Proposals are due to ISA by May 30th, 2008 (early submissions encouraged). Please direct questions about the Human Rights section program to Dr. Amy Ross at

Tuesday, April 22, 2008

Satellite Imaging and Mapping Helps Human Rights

The American Association for the Advancement of Science (AAAS)—-with funding from the MacArthur Foundation, the Oak Foundation, and the Open Society Institute—-is expanding the application of geospatial technologies to human rights issues. AAAS is using satellite imagery, geographic information systems, global positioning systems, and other geographic mapping technology and software to track human rights abuses. Analysis of maps can provide information on conflict, indigenous rights, environmental and social justice issues, and other human rights violations. AAAS and Amnesty International used satellite imagery in 2007 to monitor threatened villages in Darfur and to provide evidence of atrocities being committed, such as the destruction of villages and burning of towns. These technologies offer strong evidence of abuses, and may influence policy makers, courts, and governments to take action.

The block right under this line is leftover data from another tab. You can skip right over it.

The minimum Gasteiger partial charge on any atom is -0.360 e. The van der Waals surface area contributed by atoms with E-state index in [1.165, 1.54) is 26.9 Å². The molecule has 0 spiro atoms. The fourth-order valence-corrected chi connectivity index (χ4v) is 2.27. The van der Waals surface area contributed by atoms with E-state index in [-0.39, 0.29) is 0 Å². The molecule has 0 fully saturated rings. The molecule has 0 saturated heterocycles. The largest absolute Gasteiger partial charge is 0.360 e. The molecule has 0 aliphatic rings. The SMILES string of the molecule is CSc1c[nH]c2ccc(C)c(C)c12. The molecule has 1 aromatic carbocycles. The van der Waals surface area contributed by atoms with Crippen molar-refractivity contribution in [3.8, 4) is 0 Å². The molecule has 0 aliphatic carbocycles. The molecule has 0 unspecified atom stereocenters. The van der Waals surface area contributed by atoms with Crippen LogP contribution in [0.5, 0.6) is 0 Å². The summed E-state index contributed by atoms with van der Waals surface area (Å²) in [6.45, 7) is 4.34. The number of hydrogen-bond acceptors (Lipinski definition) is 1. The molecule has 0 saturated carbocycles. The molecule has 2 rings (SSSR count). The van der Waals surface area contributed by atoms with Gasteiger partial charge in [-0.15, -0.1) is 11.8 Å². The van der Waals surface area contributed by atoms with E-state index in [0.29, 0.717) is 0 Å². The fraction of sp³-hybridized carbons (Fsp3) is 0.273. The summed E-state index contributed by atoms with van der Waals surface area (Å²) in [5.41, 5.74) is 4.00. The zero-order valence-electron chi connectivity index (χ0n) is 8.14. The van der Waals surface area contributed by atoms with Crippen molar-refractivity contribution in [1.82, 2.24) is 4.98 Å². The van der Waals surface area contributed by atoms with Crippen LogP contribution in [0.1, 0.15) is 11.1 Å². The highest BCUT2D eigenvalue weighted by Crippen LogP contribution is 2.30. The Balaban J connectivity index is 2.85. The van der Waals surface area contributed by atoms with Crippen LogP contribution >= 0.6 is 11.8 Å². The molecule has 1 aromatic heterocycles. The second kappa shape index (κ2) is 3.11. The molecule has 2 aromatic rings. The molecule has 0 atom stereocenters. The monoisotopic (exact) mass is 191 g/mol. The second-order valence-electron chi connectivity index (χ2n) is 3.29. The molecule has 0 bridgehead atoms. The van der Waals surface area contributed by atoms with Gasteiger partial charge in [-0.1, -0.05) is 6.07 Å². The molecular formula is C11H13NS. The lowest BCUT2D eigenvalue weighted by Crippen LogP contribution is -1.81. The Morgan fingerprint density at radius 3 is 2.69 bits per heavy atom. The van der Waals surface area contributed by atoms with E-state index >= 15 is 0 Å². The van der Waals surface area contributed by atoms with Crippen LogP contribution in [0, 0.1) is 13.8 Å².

The World Bank is also making use of global positioning systems to promote sustainable development. They distributed handheld GPS devices to Mbendjele Pygmies in the Republic of Congo so that they can map sacred trees, hunting grounds, and plants that they use for to survive. Anthropologist Jerome Lewis adapted the devices so they are more accessible by the Mbendjele Pygmies. The GPS maps guide loggers away from marked territory in order to preserve Pygmy territory. Whether or not this will actually prevent a larger ecological impact and lead to sustainable development remains to be seen.

AAAS – Geospatial Technologies and Human Rights Project

AAAS Press Release on Satellite-Based Human Rights Work

Ping Magazine Article on Mapping for Human Rights

Indigenous Group use GPS to Protect Congolese Forests

Science & Human Rights Coalition